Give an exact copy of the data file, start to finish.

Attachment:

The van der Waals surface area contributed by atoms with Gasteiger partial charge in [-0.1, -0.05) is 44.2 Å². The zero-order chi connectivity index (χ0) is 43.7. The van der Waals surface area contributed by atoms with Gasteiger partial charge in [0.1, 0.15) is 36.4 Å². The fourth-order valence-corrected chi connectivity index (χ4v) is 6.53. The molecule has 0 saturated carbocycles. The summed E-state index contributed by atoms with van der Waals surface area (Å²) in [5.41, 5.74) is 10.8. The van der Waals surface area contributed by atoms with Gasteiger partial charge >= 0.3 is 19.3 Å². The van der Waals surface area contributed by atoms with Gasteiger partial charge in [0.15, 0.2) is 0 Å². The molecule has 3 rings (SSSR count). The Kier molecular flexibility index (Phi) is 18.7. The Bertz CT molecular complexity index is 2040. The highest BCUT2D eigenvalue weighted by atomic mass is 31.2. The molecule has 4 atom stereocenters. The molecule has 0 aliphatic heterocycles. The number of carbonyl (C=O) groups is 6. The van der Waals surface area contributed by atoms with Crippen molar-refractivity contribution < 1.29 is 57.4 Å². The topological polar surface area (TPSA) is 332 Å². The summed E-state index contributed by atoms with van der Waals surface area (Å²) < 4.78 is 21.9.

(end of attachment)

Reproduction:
The van der Waals surface area contributed by atoms with Gasteiger partial charge in [-0.1, -0.05) is 44.2 Å². The zero-order chi connectivity index (χ0) is 43.7. The van der Waals surface area contributed by atoms with Gasteiger partial charge in [0.1, 0.15) is 36.4 Å². The fourth-order valence-corrected chi connectivity index (χ4v) is 6.53. The molecule has 0 saturated carbocycles. The summed E-state index contributed by atoms with van der Waals surface area (Å²) in [5.41, 5.74) is 10.8. The van der Waals surface area contributed by atoms with Gasteiger partial charge >= 0.3 is 19.3 Å². The van der Waals surface area contributed by atoms with Gasteiger partial charge in [0.15, 0.2) is 0 Å². The molecule has 3 rings (SSSR count). The Kier molecular flexibility index (Phi) is 18.7. The Bertz CT molecular complexity index is 2040. The highest BCUT2D eigenvalue weighted by atomic mass is 31.2. The molecule has 4 atom stereocenters. The molecule has 0 aliphatic heterocycles. The number of carbonyl (C=O) groups is 6. The van der Waals surface area contributed by atoms with Crippen molar-refractivity contribution < 1.29 is 57.4 Å². The topological polar surface area (TPSA) is 332 Å². The summed E-state index contributed by atoms with van der Waals surface area (Å²) < 4.78 is 21.9.